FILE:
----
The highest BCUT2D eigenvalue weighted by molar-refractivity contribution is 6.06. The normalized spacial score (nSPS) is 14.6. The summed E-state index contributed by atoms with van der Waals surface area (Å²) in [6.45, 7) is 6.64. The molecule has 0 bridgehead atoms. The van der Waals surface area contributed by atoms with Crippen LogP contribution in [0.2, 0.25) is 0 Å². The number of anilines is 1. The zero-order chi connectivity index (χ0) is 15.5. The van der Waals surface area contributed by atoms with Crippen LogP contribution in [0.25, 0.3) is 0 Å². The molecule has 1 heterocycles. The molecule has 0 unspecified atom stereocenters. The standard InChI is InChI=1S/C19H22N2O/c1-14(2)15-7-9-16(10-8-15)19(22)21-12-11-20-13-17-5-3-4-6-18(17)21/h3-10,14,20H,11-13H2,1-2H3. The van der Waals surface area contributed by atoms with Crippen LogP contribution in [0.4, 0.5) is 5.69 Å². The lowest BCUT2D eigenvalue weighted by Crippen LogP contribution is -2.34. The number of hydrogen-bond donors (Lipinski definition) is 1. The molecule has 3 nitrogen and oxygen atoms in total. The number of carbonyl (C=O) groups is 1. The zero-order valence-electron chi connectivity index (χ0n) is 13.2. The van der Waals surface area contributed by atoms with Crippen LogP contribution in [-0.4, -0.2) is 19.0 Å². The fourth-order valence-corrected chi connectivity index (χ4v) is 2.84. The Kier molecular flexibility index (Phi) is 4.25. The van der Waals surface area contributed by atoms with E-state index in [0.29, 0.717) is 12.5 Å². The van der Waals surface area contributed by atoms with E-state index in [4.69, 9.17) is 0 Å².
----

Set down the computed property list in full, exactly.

The highest BCUT2D eigenvalue weighted by molar-refractivity contribution is 6.06. The normalized spacial score (nSPS) is 14.6. The summed E-state index contributed by atoms with van der Waals surface area (Å²) in [6.45, 7) is 6.64. The molecule has 0 bridgehead atoms. The van der Waals surface area contributed by atoms with Crippen LogP contribution in [0.2, 0.25) is 0 Å². The number of anilines is 1. The zero-order chi connectivity index (χ0) is 15.5. The van der Waals surface area contributed by atoms with Crippen LogP contribution in [0.25, 0.3) is 0 Å². The molecule has 1 heterocycles. The molecule has 0 unspecified atom stereocenters. The standard InChI is InChI=1S/C19H22N2O/c1-14(2)15-7-9-16(10-8-15)19(22)21-12-11-20-13-17-5-3-4-6-18(17)21/h3-10,14,20H,11-13H2,1-2H3. The van der Waals surface area contributed by atoms with Crippen LogP contribution in [0.4, 0.5) is 5.69 Å². The lowest BCUT2D eigenvalue weighted by Crippen LogP contribution is -2.34. The number of hydrogen-bond donors (Lipinski definition) is 1. The molecule has 3 nitrogen and oxygen atoms in total. The number of carbonyl (C=O) groups is 1. The zero-order valence-electron chi connectivity index (χ0n) is 13.2. The van der Waals surface area contributed by atoms with Crippen LogP contribution in [-0.4, -0.2) is 19.0 Å². The fourth-order valence-corrected chi connectivity index (χ4v) is 2.84. The Kier molecular flexibility index (Phi) is 4.25. The van der Waals surface area contributed by atoms with E-state index in [0.29, 0.717) is 12.5 Å². The van der Waals surface area contributed by atoms with E-state index in [4.69, 9.17) is 0 Å².